Johor urges Malaysia authorities to speed up full reopening of Singapore border
JOHOR BARU (THE STAR/ASIA NEWS NETWORK) – Johor wants Putrajaya to speed up the full reopening of Malaysia’s border with Singapore, says Mentri Besar Datuk Hasni Mohammad.
Hasni said he recently met Prime Minister Tan Sri Muhyiddin Yassin to discuss the matter, adding that Muhyiddin had asked Senior Minister Datuk Seri Ismail Sabri Yaakob to look into it.
“Both governments are currently finding positive ways so that we can quickly open up the border between Malaysia and Singapore,” said Hasni during a speech at the Johor Islamic Religious Council (Maij) zakat handing over ceremony at Holiday Villa Hotel here on Monday (Sept 7).
He added that to date, more than 35,000 locals working across the Causeway have lost their jobs since the pandemic started.
“It has also affected more than 250,000 Malaysians who used to travel daily between the border as the state’s economy depends on the economy of our neighbouring country.
“The border reopening is also important as it contributes 50 per cent of the Customs revenue to the country, ” he said, adding that he hopes the government would announce the good news soon.
On July 26, Foreign Minister Datuk Seri Hishammuddin Hussein and his Singapore counterpart Dr Vivian Balakrishnan met at the halfway mark of Causeway in a symbolic gesture to mark the agreement by both countries to reopen their borders on Aug 17 under the Reciprocal Green Lane and Periodic Commuting Arrangement.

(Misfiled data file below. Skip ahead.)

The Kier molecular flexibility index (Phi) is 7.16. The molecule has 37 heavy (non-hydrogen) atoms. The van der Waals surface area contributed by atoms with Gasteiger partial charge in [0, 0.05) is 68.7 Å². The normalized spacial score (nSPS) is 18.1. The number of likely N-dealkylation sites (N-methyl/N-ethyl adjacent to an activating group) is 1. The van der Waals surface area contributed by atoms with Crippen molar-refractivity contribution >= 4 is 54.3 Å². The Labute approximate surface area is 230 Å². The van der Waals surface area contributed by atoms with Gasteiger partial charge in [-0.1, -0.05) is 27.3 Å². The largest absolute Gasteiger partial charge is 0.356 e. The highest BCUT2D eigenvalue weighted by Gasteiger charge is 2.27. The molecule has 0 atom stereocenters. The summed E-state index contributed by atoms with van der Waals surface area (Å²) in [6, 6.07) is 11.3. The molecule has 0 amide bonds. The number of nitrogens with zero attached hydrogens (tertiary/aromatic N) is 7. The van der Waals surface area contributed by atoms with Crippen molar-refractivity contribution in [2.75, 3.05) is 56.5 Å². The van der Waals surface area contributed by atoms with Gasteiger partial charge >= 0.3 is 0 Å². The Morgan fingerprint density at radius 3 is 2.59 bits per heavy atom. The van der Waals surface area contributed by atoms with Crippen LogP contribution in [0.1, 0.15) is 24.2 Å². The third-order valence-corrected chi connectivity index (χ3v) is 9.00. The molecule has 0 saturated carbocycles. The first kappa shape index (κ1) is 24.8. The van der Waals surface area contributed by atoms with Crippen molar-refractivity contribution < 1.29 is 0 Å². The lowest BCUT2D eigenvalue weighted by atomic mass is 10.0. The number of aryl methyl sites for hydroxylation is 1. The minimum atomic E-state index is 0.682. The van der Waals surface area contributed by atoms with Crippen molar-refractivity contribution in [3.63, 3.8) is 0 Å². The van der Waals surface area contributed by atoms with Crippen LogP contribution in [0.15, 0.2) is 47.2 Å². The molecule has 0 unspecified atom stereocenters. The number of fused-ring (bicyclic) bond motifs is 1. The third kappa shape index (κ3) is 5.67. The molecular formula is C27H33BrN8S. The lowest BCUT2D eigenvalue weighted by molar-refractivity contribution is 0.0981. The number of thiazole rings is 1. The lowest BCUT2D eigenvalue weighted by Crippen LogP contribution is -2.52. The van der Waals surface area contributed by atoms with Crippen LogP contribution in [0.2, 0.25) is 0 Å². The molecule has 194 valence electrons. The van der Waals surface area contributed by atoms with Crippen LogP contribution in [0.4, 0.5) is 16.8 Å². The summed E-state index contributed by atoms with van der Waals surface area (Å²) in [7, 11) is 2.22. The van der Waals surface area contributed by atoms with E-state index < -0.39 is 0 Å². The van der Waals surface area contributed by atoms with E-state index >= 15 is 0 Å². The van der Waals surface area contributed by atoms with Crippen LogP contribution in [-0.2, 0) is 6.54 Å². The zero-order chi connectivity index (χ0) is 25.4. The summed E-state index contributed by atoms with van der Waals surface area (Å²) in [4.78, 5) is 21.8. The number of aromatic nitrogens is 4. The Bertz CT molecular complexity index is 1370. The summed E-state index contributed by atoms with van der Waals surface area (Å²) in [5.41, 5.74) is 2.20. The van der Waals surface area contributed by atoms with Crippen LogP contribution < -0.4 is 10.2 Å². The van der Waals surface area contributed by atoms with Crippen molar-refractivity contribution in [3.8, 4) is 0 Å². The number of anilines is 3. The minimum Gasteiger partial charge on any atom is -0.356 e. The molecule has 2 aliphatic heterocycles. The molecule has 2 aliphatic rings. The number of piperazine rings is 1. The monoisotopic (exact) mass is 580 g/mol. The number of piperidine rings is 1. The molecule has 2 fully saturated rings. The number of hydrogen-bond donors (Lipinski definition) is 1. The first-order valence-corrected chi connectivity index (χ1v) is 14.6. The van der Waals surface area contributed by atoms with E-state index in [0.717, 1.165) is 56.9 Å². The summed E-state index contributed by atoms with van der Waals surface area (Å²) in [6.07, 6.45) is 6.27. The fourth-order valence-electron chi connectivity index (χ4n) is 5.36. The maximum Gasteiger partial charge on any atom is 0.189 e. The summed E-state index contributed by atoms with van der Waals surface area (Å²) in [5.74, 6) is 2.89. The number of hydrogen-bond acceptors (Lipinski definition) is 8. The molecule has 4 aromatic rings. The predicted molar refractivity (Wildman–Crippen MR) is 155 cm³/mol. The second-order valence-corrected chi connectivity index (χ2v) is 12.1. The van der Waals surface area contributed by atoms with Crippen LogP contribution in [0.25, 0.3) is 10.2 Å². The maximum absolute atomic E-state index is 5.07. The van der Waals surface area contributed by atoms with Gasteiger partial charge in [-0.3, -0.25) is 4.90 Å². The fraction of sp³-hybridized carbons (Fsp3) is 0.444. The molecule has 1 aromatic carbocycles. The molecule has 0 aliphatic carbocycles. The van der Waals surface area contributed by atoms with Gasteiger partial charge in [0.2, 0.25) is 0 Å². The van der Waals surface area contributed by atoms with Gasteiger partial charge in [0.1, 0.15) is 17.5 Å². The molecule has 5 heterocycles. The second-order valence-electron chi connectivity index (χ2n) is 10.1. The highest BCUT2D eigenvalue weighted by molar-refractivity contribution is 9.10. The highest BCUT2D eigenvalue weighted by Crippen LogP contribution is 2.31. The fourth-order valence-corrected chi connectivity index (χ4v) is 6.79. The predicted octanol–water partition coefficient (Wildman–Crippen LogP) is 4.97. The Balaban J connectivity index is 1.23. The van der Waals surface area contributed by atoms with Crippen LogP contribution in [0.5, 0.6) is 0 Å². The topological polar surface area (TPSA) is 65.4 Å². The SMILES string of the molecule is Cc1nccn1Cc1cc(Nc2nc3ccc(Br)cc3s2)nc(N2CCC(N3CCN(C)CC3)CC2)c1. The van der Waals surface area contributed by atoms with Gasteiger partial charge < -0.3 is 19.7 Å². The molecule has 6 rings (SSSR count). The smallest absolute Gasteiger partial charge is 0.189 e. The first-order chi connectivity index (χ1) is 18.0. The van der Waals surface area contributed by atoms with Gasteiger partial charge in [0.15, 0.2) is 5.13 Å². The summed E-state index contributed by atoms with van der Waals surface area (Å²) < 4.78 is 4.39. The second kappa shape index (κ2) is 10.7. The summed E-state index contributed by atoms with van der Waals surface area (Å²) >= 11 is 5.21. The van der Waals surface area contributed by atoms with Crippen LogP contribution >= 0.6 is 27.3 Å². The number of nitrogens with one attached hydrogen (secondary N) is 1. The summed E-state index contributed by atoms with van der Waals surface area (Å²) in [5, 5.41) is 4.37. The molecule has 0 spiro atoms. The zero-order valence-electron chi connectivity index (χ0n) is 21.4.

The border was closed after Malaysia introduced the movement control order (MCO) to curb the spread of Covid-19 on March 18.
The green lane will enable cross-border travel for essential business and official purposes between Malaysia and Singapore up to a maximum of 400 people a week for stays up to two weeks.
On the other hand, the commuting agreement will allow residents of both countries who hold long-term immigration passes for business and work purposes in the other country to enter that country for work, up to a maximum of 2,000 people a day.
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